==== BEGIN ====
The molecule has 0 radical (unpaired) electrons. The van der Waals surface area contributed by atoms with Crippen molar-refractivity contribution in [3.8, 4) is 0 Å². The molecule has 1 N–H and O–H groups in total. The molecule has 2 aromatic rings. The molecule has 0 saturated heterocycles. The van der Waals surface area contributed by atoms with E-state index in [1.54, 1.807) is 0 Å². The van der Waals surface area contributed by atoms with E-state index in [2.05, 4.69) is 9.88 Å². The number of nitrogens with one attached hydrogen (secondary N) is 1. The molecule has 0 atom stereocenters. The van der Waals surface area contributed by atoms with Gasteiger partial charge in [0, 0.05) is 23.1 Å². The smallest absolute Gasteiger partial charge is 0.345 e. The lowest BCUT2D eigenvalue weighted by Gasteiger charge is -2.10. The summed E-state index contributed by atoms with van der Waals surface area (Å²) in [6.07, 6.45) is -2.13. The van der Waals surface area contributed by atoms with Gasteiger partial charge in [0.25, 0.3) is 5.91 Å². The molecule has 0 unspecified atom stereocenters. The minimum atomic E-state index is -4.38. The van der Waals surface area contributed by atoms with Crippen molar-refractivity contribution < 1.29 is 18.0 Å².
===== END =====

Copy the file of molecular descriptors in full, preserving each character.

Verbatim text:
The molecule has 0 radical (unpaired) electrons. The van der Waals surface area contributed by atoms with Crippen molar-refractivity contribution in [3.8, 4) is 0 Å². The molecule has 1 N–H and O–H groups in total. The molecule has 2 aromatic rings. The molecule has 0 saturated heterocycles. The van der Waals surface area contributed by atoms with E-state index in [1.54, 1.807) is 0 Å². The van der Waals surface area contributed by atoms with E-state index in [2.05, 4.69) is 9.88 Å². The number of nitrogens with one attached hydrogen (secondary N) is 1. The molecule has 0 atom stereocenters. The van der Waals surface area contributed by atoms with Gasteiger partial charge in [0, 0.05) is 23.1 Å². The smallest absolute Gasteiger partial charge is 0.345 e. The lowest BCUT2D eigenvalue weighted by Gasteiger charge is -2.10. The summed E-state index contributed by atoms with van der Waals surface area (Å²) in [6.07, 6.45) is -2.13. The van der Waals surface area contributed by atoms with Gasteiger partial charge in [0.25, 0.3) is 5.91 Å². The molecule has 0 unspecified atom stereocenters. The minimum atomic E-state index is -4.38. The van der Waals surface area contributed by atoms with Crippen molar-refractivity contribution < 1.29 is 18.0 Å².